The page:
Homemade Bagels

After actual years of consideration, I decided to try my hand at making bagels. Since my husband used to own a bagel shop, I had expert input but at the same time some extra pressure. I’m happy to say that making bagels turned out to be easier than I expected, and I can promise bagels will be part of my weekly baking going forward.

A few notes:

I tried a sourdough bagel recipe, since I bake sourdough bread several times a week. I found the dough to be harder to work with and the final result, while tasty, wasn’t my favorite texture. That’s why I’ve stuck with yeast risen bagels.


The biggest variable in bagel making is proofing. It is easy to overproof bagels because of their high gluten content. However, a good ferment is key to a tasty bagel. So you have to find that perfect balance between tasty flavor and a deflated (overproofed) bagel. The original recipe I started with had only a 90 minute rise, and it made good bagels but if you can retard the dough overnight in your fridge the flavor will be greatly improved. When it comes to proofing, keep in mind that temperature effects how fast dough prooves. If you, like me, are cooking in a home heated with wood, your temperature may vary greatly day to day. This needs to be accounted for when planning proving times for any dough.



Homemade bagel recipes usually suggest making a ball of dough and poking your fingers through it to create the hole. This works. However I found more consistency and less wrinkly bagels by rolling a strip of dough and connecting the two ends.


I made my bagels with bread flour, the most readily available higher gluten flour. Definitely do not try to make bagels with all purpose flour, it won’t have enough gluten. If you can, order a specialty high gluten flour such as King Arthur’s special Sir Lancelot brand.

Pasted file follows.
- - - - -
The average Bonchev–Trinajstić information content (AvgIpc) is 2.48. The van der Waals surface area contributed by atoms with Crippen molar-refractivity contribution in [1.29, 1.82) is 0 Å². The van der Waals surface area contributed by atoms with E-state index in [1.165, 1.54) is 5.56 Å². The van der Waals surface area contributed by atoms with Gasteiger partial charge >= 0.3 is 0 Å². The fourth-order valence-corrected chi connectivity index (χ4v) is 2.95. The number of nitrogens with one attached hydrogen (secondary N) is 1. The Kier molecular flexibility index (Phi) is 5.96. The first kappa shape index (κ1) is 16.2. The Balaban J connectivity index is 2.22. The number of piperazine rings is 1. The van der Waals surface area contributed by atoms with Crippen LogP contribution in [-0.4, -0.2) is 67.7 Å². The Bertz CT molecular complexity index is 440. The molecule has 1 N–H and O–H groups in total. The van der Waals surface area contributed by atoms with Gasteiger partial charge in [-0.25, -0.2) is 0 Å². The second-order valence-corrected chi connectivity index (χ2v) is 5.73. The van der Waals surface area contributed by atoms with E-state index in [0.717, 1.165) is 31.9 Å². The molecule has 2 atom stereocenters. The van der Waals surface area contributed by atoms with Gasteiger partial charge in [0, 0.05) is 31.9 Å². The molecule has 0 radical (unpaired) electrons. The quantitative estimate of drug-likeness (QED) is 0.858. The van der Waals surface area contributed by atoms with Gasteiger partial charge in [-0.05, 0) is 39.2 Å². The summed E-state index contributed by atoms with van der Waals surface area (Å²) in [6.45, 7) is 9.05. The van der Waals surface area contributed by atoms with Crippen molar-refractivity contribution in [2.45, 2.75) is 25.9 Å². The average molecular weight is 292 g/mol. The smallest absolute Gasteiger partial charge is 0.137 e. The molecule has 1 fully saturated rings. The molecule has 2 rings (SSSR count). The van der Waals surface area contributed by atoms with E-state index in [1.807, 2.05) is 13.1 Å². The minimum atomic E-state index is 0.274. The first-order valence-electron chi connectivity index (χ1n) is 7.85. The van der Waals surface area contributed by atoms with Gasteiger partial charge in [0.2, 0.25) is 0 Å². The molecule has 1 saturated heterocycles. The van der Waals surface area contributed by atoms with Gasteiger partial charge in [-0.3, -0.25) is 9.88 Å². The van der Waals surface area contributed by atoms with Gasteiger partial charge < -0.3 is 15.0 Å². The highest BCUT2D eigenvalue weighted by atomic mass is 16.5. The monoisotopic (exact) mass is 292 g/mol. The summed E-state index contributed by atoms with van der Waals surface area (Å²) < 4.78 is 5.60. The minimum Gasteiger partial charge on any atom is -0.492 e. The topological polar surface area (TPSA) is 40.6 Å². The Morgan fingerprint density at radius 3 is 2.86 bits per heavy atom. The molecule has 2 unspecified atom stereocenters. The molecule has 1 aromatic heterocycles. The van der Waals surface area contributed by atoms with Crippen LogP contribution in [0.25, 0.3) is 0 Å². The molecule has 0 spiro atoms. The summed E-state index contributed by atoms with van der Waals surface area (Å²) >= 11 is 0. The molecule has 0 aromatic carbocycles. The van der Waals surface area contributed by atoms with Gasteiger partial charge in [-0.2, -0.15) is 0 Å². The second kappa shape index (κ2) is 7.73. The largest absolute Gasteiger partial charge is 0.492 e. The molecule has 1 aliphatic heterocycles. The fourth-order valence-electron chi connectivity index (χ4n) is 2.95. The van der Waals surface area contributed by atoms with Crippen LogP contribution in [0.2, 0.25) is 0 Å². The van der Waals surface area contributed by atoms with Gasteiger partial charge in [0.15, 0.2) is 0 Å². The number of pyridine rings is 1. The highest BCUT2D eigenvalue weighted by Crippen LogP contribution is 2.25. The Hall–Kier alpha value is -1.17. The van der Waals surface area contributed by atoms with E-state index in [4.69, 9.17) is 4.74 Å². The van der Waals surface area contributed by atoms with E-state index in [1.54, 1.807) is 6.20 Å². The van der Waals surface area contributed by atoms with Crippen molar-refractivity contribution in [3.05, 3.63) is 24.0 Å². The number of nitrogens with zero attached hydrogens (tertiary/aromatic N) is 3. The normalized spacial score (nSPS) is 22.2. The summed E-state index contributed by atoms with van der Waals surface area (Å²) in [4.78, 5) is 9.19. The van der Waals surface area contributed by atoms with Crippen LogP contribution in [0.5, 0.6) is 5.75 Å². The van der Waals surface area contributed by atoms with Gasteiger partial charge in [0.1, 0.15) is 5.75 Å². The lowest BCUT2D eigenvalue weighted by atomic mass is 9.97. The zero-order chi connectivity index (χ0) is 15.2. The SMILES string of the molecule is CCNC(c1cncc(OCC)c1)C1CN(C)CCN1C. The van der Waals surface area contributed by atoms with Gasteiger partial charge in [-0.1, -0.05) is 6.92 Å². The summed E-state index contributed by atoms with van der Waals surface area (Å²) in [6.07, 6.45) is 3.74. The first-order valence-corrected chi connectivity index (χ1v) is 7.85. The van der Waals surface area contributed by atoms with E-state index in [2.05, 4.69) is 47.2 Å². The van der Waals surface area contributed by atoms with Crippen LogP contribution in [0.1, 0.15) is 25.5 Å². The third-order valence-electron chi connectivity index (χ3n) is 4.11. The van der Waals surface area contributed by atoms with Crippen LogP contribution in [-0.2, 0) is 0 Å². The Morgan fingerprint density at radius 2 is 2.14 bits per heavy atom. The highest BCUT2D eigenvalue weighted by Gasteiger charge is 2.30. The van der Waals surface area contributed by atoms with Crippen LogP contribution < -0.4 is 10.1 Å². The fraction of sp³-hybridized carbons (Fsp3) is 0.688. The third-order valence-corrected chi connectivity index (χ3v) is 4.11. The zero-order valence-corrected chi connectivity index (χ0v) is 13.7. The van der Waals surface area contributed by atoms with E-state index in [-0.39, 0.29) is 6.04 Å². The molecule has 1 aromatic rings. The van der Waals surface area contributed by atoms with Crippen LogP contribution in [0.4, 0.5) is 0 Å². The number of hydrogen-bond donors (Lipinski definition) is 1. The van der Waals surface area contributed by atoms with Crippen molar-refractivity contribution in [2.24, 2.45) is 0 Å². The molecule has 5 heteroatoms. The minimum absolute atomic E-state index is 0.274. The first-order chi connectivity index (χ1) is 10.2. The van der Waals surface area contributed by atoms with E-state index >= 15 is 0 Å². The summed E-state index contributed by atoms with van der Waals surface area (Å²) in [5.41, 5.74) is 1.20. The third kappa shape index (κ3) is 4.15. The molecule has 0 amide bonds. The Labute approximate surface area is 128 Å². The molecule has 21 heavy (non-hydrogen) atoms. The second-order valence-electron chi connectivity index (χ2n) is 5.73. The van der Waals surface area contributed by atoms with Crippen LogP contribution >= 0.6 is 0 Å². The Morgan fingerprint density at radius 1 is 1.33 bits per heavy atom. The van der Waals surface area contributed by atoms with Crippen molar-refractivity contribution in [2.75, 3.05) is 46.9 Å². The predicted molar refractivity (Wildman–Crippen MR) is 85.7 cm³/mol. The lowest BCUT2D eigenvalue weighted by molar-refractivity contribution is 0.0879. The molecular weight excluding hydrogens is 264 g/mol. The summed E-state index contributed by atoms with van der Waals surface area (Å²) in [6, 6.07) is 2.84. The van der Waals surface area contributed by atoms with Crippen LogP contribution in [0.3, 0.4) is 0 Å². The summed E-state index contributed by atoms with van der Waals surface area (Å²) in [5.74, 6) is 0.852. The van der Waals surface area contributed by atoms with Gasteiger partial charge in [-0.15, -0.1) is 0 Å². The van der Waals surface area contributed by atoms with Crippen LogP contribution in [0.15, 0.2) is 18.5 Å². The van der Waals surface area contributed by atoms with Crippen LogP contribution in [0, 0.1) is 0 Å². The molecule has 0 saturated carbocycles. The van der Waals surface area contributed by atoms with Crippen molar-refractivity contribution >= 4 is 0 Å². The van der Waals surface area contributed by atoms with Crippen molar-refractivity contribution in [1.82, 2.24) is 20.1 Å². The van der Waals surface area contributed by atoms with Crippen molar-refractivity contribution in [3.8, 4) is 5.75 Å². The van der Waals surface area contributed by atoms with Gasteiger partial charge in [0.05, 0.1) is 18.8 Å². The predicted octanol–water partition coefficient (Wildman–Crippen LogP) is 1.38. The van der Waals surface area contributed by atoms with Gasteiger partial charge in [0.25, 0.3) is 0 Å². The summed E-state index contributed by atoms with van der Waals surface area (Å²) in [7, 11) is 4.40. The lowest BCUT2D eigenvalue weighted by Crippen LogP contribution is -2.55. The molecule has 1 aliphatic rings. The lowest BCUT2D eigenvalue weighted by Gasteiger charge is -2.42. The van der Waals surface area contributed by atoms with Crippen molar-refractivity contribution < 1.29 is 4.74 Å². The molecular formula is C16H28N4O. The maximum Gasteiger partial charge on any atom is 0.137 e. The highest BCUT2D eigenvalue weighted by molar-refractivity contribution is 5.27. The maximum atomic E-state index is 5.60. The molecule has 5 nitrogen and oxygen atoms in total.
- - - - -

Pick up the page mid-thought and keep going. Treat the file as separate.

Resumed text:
The recipe:

(makes eight bagels)

1 1/2 cups of warm (110F-120F) water

2 3/4 teaspoons of active dry yeast


1 tablespoon brown sugar (light or dark) — alternatively, barley malt syrup

2 teaspoons salt

4 cups of bread flour — alternatively, high gluten flour

Dash of olive oil

For boiling:


2 quarts of water

1/4 cup of honey — alternatively, barley malt syrup

1 tablespoon baking soda


For baking:


1 egg to make egg wash

Toppings — sesame seeds, everything bagel mix, garlic powder, poppy seeds, etc

For a dough with an overnight retard, start your bagels the evening before you plan to bake. Or you can start them first thing in the morning and bake them at the end of the day.


In the bowl of a stand mixer, combine warm water and active dry yeast. Allow to sit for five minutes.


Add the brown sugar, salt, and bread flour. Using the dough hook attachment, mix on low for two minutes. The dough will quickly become very dense.


Pour the dough out on to a clean, prepared surface, dusted with bread flour. Knead for five minutes, until the dough becomes smooth.

Use olive oil to lightly grease a large bowl. Place your dough in the bowl, rolling it so all sides get a light coat of oil. Cover with a clean rag or plastic wrap and allow to proof for 60-90 minutes.

Divide your dough into eight equal pieces. I used a kitchen scale and weighed each piece to 125 grams.


Roll each piece into a thick strip, pinch the ends of the strip together and roll to solidify the connecting point. You may need to pinch the dough a bit to ensure a good hold.

Place each bagel on a lined cookie sheet, cover in plastic wrap or a proofing bagel, and allow to retard overnight in the refrigerator. They should ideally prove 6-8 hours.

Bring your bagels out of the fridge and allow them to come up to room temperature — this should take 1-2 hours. Keep an eye on them — they should just come up to temperature, not start rising.

As the bagels warm up, preheat your oven to 425F.

Fill a large pot with 2 quarts fo water, 1/4 cup of honey, and 1 tablespoon of baking soda. Stir to combine, and bring to a boil.


Once the water is boiling, add the bagels two at a time.


Bagels should boil for one minute on each side. Once boiled, remove them from the water and place them on a prepared cookie sheet.


Lightly coat the bagels in egg wash and add your preferred toppings.

Bake for 10 minutes, then rotate your baking sheet in the oven and bake for 10 more minutes.


Remove, allow to cool or enjoy fresh from the oven!

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